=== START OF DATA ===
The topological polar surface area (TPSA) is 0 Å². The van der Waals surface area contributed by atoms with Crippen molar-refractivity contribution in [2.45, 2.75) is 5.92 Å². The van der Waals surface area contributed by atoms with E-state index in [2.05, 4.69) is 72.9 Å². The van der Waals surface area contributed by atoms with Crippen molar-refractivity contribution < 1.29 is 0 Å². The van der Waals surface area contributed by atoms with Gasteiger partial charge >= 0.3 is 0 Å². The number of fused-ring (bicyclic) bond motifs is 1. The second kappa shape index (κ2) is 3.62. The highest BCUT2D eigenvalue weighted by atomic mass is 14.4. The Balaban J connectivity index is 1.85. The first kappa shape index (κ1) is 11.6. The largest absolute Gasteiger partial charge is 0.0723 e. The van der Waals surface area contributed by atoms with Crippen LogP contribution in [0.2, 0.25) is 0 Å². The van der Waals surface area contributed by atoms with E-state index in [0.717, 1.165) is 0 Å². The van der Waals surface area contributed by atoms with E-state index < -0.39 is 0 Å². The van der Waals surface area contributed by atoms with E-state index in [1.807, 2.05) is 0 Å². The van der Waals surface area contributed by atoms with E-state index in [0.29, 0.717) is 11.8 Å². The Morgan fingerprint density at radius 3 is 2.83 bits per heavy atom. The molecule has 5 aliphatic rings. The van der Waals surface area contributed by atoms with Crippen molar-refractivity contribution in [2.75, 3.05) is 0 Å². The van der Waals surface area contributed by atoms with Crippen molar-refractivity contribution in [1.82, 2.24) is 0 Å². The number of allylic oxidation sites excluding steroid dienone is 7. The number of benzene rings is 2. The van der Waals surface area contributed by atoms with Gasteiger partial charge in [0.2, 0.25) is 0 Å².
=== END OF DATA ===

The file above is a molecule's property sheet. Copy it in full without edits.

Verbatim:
The topological polar surface area (TPSA) is 0 Å². The van der Waals surface area contributed by atoms with Crippen molar-refractivity contribution in [2.45, 2.75) is 5.92 Å². The van der Waals surface area contributed by atoms with E-state index in [2.05, 4.69) is 72.9 Å². The van der Waals surface area contributed by atoms with Crippen molar-refractivity contribution < 1.29 is 0 Å². The van der Waals surface area contributed by atoms with Gasteiger partial charge >= 0.3 is 0 Å². The number of fused-ring (bicyclic) bond motifs is 1. The second kappa shape index (κ2) is 3.62. The highest BCUT2D eigenvalue weighted by atomic mass is 14.4. The Balaban J connectivity index is 1.85. The first kappa shape index (κ1) is 11.6. The largest absolute Gasteiger partial charge is 0.0723 e. The van der Waals surface area contributed by atoms with Crippen LogP contribution in [0.2, 0.25) is 0 Å². The van der Waals surface area contributed by atoms with E-state index in [0.717, 1.165) is 0 Å². The van der Waals surface area contributed by atoms with E-state index < -0.39 is 0 Å². The van der Waals surface area contributed by atoms with E-state index in [1.807, 2.05) is 0 Å². The van der Waals surface area contributed by atoms with E-state index in [0.29, 0.717) is 11.8 Å². The Morgan fingerprint density at radius 3 is 2.83 bits per heavy atom. The molecule has 5 aliphatic rings. The van der Waals surface area contributed by atoms with Crippen molar-refractivity contribution in [2.75, 3.05) is 0 Å². The van der Waals surface area contributed by atoms with Crippen molar-refractivity contribution in [1.82, 2.24) is 0 Å². The number of allylic oxidation sites excluding steroid dienone is 7. The number of benzene rings is 2. The van der Waals surface area contributed by atoms with Gasteiger partial charge in [0.2, 0.25) is 0 Å².